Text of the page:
Street food in Indonesia is not merely a novelty, but a way of life. Once the sun begins to set, food carts roll out, grills are fired up, and oil begins to sizzle. Motorbikes arrive from all directions, and makeshift plastic tables fill the parking lots. As the final rays of sunlight disappear, Indonesia’s street food nightlife comes alive.
To miss out on this cultural tradition is to miss Indonesian culture altogether. And if you’re not sure which street food to try, here’s a list of six must-try street food items.
When it comes to Indonesian street food, is there anything more iconic than satay? I doubt it. Nearly everywhere in the archipelago, you can find a man with a grill cooking some barbecued meat on a stick. From chicken to goat, beef to pork, and even tofu and tempe, you can easily make a full meal of satay. Deliciously sweet soy sauce and creamy peanut sauce blend with the savory charcoal flavor of the skewered meat, creating a dish you won’t easily forget.
If you are looking for a lighter or healthier option, keep an eye out for a gado gado cart. Gado gado is served as a fresh mixed-vegetable dish, complete with lettuce, green beans, glutinous rice, hard boiled eggs, potatoes, and tempe, and is topped with a sweet peanut sauce. It’s Indonesia’s version of a salad made from leftovers. Recipes vary across the islands, but usually include some combination of those ingredients. I like this one because the vegetables are fresh instead of fried!
Terang Bulan and Martabak
If you’re looking for a one-stop shop, a place to find something savory and sweet, this is it. Depending on where you go, both dishes are occasionally called “martabak,” but where I live in Bali, there are separate names for each dish. Martabak, the savory one, is a lightly fried crepe stuffed with eggs and veggies. Usually, you choose your size (the smallest tends to fill me up), but don’t get too overzealous because you have to save room for terang bulan, the sweet one. This treat is like a waffle without the squares. It’s made by filling a deep frying pan with batter and baking it to perfection. Then, it’s smothered in butter and filled with your choice of chocolate, bananas, cheese, peanut butter, or a combination of all of the above. And, finally, it’s topped with sweet condensed milk and cut into squares for easy snacking. One round won’t be enough. Terang bulan may just become your nightly tradition.
Bread can be hard to come by in most Indonesian cuisines, but if I start craving it, I always look for roti bakar, which literally translates to “toasted bread.” This street food snack is made from a huge chunk of bread, which is buttered and toasted, then filled with whatever you choose! From chocolate to strawberry, to cheese, roti bakar makes for a filling snack and rarely disappoints. It’s a lot of bread though, so you may want to share this one with a friend.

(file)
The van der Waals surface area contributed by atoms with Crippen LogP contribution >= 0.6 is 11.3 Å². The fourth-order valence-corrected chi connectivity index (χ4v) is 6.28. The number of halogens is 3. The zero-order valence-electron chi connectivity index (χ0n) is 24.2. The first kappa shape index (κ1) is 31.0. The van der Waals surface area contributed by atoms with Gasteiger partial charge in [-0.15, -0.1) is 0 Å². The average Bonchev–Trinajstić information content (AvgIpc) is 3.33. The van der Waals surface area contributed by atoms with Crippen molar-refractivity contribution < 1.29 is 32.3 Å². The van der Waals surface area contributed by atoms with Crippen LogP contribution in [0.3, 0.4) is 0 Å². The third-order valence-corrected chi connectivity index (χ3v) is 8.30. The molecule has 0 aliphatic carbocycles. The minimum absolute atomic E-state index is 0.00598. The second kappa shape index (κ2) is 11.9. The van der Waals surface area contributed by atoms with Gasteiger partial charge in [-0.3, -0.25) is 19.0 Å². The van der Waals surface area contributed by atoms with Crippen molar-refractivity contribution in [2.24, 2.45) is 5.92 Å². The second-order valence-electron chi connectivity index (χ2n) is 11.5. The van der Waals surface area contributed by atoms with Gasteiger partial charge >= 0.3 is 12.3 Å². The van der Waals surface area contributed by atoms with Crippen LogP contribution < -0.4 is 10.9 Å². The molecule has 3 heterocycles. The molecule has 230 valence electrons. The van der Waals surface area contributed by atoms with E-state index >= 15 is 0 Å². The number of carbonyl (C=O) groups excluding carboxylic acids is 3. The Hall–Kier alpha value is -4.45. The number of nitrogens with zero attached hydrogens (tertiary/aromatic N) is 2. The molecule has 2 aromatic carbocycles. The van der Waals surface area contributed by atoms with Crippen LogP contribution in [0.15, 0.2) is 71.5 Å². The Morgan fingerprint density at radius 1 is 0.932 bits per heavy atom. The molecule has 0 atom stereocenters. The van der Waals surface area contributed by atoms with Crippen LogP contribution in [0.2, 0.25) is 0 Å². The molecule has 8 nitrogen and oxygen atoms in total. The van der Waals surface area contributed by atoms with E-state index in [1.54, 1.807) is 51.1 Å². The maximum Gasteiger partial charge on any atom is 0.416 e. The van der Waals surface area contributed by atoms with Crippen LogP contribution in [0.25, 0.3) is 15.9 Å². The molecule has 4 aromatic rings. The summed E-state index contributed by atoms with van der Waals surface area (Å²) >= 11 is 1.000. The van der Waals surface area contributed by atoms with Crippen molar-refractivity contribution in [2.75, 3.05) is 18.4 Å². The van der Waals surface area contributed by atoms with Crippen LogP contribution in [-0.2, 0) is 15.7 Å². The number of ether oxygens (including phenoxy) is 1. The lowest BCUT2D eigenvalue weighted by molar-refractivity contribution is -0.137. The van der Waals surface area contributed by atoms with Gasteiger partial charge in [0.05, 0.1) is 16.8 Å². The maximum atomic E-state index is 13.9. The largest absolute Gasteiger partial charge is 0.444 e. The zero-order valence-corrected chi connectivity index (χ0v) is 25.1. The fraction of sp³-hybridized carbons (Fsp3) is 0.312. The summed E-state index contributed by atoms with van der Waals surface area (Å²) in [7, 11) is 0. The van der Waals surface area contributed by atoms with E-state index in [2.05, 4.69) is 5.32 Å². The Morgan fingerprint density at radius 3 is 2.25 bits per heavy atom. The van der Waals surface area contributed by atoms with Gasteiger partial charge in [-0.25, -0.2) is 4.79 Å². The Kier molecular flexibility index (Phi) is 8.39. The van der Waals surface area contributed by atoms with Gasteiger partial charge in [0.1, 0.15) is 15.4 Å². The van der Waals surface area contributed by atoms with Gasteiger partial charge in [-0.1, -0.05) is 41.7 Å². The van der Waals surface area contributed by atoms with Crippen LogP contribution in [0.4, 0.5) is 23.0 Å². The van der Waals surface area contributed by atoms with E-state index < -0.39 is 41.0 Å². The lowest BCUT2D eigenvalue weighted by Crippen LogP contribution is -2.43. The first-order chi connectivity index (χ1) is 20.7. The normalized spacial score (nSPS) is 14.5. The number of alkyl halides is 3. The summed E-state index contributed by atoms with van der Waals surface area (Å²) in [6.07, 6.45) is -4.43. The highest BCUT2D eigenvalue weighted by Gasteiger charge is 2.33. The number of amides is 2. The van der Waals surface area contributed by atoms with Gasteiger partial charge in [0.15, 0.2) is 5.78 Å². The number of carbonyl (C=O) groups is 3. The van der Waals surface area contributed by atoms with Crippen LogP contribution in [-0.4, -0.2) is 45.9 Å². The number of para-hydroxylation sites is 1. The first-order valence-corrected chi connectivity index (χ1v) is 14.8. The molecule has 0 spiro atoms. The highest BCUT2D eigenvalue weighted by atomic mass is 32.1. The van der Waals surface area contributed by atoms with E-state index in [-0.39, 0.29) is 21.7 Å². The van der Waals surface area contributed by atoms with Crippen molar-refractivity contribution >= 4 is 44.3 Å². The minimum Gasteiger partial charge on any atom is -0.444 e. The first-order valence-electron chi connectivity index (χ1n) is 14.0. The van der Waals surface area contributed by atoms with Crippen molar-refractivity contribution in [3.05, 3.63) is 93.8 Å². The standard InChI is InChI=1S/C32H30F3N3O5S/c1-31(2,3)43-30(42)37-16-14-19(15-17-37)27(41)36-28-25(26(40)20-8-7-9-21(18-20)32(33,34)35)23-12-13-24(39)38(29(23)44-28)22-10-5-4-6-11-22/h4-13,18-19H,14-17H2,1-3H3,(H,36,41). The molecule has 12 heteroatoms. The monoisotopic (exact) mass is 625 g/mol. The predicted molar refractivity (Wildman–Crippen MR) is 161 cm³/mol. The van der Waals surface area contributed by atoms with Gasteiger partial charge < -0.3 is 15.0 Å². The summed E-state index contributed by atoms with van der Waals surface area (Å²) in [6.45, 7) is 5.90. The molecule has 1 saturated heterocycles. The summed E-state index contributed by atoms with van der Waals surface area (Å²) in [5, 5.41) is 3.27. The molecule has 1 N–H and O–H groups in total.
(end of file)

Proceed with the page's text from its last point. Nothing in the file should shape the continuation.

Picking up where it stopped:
If you like fried food, this is the one for you! Gorengan stalls, which translates to “fried things,” are filled with various foods that have been … fried. Fried bananas, fried tempe, fried tofu, fried potatoes, and so on. I usually grab something to go with another dish, like gado gado or satay. A nice slice of fried tempe is also a great compliment to some chicken satay! The fried bananas (pisang goreng) are a great treat as well, though there are a few ways you can find them: breaded and fried, large or small, and covered with sugar, chocolate, and cheese. A fried banana is an Indonesian street-food favorite, so be prepared to wait in line for a good one!
Fruit Juice and Mixed Fruits
There may be nothing I love more than fresh fruit juice in Indonesia. It’s everywhere, and it’s extremely cheap. Many fruit sellers are also juice sellers, but sometimes, you can find juice stands on their own as well. Fruit options vary from day to day, as some fruits only have a specific season, like mangos, while others — like papaya, watermelon, and pineapple — are available year round. Juice sellers often offer a refreshing snack called es buah, or “fruit ice,” of sliced fruit, ice, and a bit of water. It’s like a juice before it’s blended! Also note that fruit juice is not often sold in the mornings, which is when I prefer to drink mine, but from lunchtime on, these stalls are open and you can find fresh fruit juice the rest of the day!
Ordering tip: most juices come with sweetened condensed milk and sugar, so if you want a less-sweet drink, ask for it without them.